On-the-go breakfasts bring growth

Thursday, 10 May 2018

More people are eating breakfast, with the number of occasions up 0.7% to 21 billion. Most of these are eaten in-home but, while morning goods and cooked breakfast consumption are up, cereals and bread are struggling to find growth. Meanwhile, one in ten breakfasts are eaten on the go. Foodservice options and products that can be carried out of home are helping drive the growth in this meal occasion.

The number of breakfasts eaten is slowly on the rise, with 21 billion breakfasts eaten last year up 0.7%. Fewer people are skipping this first meal of the day, but that doesn’t necessarily mean they’re having that meal at home. Instead, nearly one in ten breakfasts are being eaten on the go (Kantar Usage).

Chart showing 83.5% of people eat breakfast at home, compared to 8% out of home, and 1.1% carried out of home

Mixed performance for in-home breakfasts

Cereals are struggling to find growth in the breakfast market. In the year to 17 July 2016, price cuts have helped to stabilise volume sales (0% growth), but value spend was down £44m on the year (Kantar Worldpanel, 52 w/e 17 July 2016). Recent negative publicity regarding sugar are likely to have had an impact on sales. Within this category, granola-based cereals have managed to buck the trend and are in growth, up 14% in the 52 weeks to 21 May 2016 (The Grocer/IRI).They have benefited from being perceived as a healthier option.

Bread is facing a similar struggle, featuring in 1.2% fewer breakfasts year on year (The Grocer/Kantar). Meanwhile, morning goods, baked goods such as crumpets and pastries, are slightly up, appearing in 10% more breakfasts in the same period. This category has benefited from new product development and some large advertising campaigns, with 2.6% growth in volume sales for the 52 weeks ending 17 Jul 2016 (Kantar Worldpanel).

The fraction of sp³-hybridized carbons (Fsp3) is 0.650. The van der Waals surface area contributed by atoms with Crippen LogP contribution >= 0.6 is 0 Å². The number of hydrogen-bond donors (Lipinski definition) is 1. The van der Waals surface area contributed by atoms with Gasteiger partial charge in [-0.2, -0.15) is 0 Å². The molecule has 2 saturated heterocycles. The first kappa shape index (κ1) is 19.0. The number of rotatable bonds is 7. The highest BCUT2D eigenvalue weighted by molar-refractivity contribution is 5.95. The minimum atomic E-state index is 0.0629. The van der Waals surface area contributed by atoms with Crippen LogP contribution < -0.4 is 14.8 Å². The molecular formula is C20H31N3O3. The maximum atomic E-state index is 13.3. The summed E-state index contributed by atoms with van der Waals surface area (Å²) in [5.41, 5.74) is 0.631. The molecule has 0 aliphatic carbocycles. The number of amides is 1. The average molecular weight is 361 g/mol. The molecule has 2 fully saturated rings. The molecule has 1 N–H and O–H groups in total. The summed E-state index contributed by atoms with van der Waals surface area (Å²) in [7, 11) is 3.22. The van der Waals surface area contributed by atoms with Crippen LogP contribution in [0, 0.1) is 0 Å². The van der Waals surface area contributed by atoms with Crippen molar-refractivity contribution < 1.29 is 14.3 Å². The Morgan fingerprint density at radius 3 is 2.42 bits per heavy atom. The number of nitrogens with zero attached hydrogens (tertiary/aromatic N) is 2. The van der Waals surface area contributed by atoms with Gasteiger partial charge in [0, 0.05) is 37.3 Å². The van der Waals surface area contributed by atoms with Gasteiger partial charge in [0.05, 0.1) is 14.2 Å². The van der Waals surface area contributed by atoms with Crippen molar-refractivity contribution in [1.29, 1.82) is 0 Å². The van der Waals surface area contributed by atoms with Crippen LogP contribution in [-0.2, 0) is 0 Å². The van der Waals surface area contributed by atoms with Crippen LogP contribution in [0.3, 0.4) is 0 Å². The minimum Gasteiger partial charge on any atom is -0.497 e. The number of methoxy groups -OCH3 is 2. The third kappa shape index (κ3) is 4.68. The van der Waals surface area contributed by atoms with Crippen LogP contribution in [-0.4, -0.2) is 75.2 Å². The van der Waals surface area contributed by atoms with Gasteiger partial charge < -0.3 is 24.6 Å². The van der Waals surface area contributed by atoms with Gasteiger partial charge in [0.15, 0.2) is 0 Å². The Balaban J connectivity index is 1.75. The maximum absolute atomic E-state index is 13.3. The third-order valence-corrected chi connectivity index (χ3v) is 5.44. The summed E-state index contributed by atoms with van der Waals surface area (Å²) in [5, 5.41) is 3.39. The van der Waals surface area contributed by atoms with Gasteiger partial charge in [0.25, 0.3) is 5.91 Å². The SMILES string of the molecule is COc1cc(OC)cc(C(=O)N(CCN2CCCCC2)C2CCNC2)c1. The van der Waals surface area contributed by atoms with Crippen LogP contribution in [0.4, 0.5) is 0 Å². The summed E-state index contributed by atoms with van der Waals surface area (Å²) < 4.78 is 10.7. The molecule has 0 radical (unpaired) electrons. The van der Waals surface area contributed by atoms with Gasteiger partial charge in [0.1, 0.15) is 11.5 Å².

Chart showing value sales of bread and breakfast cereals have decreased on the year

Cooked breakfasts are also on the rise, up 29.7% in the last two years and largely driven by an increase in egg-based dishes. Fry-up staples bacon and sausages are also featuring more often, in 5% and 2.6% more breakfasts, respectively. However, volume sales of bacon and sausages are both down 2% (Kantar).

Carried-out breakfasts on the rise

Although it comes from a small base, there has been a 15.6% increase in the number of breakfasts carried out in the last year (Kantar Usage, 52 w/e 19 Jun 16). These days, there is a range of portable goods on offer to meet the needs of the consumer. Spend on cereal and fruit bars is up 2.7% (Kantar Worldpanel, 52 w/e 17 Jul 16). Breakfast biscuits have also become well established, dominated by BelVita, who had sales of £70.8m in the 52 w/e 21 May 2016, up 6.2% year on year (The Grocer/IRI). 
Another category for carried out breakfasts is breakfast drinks. Breakfast drinks are those that aim to contain a whole meal within their carton, providing protein and fibre as well as energy. This relatively new category has seen 73.5% growth in the last year, with sales of £14.1m in the 52 weeks ending 21 May 16 (The Grocer/IRI).

Breakfast the fastest growing meal in foodservice

Purchasing breakfast out of the home is becoming increasingly popular. Foodservice data from NPD Crest shows that the number of breakfast servings has grown 3.4% in the last year, ahead of other meal occasions. Over the last five, years it has grown by an impressive 17.5%.
Notable contributors to the growth in breakfast foodservice servings have targeted busy workers on the go by supplementing their breakfast offerings with promotions on coffee. For example, Greggs bakeries has been running their breakfast meal deal, where you can buy a coffee for £2 with your breakfast food items, for six years now.

In-home still the firm favourite

Despite the traditional cereal and toast struggling to grow, they still represent a large part of the in-home breakfast market, which itself makes up 90% of all breakfasts eaten. Meanwhile, out-of-home breakfasts are definitely a growing area that appeals to increasingly time-poor consumers, who are willing to pay extra for that convenient option.